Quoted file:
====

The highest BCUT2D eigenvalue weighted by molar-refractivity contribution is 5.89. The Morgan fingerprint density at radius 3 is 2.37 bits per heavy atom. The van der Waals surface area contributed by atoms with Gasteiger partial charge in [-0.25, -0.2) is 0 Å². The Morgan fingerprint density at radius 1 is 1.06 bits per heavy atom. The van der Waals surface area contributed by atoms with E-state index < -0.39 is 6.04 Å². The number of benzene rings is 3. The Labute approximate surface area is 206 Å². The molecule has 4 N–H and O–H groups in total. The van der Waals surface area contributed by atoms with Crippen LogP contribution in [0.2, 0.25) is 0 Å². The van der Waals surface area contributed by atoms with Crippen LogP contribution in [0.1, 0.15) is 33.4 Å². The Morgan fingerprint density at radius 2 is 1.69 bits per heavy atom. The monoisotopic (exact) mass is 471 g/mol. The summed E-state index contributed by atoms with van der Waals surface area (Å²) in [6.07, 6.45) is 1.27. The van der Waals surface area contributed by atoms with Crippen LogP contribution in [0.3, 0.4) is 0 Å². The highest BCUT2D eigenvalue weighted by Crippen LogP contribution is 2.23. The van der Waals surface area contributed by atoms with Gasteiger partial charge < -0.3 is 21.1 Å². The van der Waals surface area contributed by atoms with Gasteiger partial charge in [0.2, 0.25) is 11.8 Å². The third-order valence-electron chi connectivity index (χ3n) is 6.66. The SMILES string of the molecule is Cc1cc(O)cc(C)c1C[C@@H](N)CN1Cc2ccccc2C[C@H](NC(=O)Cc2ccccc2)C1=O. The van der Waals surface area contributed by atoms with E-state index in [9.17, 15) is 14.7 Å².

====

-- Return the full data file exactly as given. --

The highest BCUT2D eigenvalue weighted by molar-refractivity contribution is 5.89. The Morgan fingerprint density at radius 3 is 2.37 bits per heavy atom. The van der Waals surface area contributed by atoms with Gasteiger partial charge in [-0.25, -0.2) is 0 Å². The Morgan fingerprint density at radius 1 is 1.06 bits per heavy atom. The van der Waals surface area contributed by atoms with E-state index < -0.39 is 6.04 Å². The number of benzene rings is 3. The Labute approximate surface area is 206 Å². The molecule has 4 N–H and O–H groups in total. The van der Waals surface area contributed by atoms with Crippen LogP contribution in [0.2, 0.25) is 0 Å². The van der Waals surface area contributed by atoms with Crippen LogP contribution in [0.1, 0.15) is 33.4 Å². The Morgan fingerprint density at radius 2 is 1.69 bits per heavy atom. The monoisotopic (exact) mass is 471 g/mol. The summed E-state index contributed by atoms with van der Waals surface area (Å²) in [6.07, 6.45) is 1.27. The van der Waals surface area contributed by atoms with Crippen LogP contribution in [0.3, 0.4) is 0 Å². The highest BCUT2D eigenvalue weighted by Crippen LogP contribution is 2.23. The van der Waals surface area contributed by atoms with Gasteiger partial charge < -0.3 is 21.1 Å². The van der Waals surface area contributed by atoms with Gasteiger partial charge in [0.2, 0.25) is 11.8 Å². The third-order valence-electron chi connectivity index (χ3n) is 6.66. The SMILES string of the molecule is Cc1cc(O)cc(C)c1C[C@@H](N)CN1Cc2ccccc2C[C@H](NC(=O)Cc2ccccc2)C1=O. The van der Waals surface area contributed by atoms with E-state index in [9.17, 15) is 14.7 Å².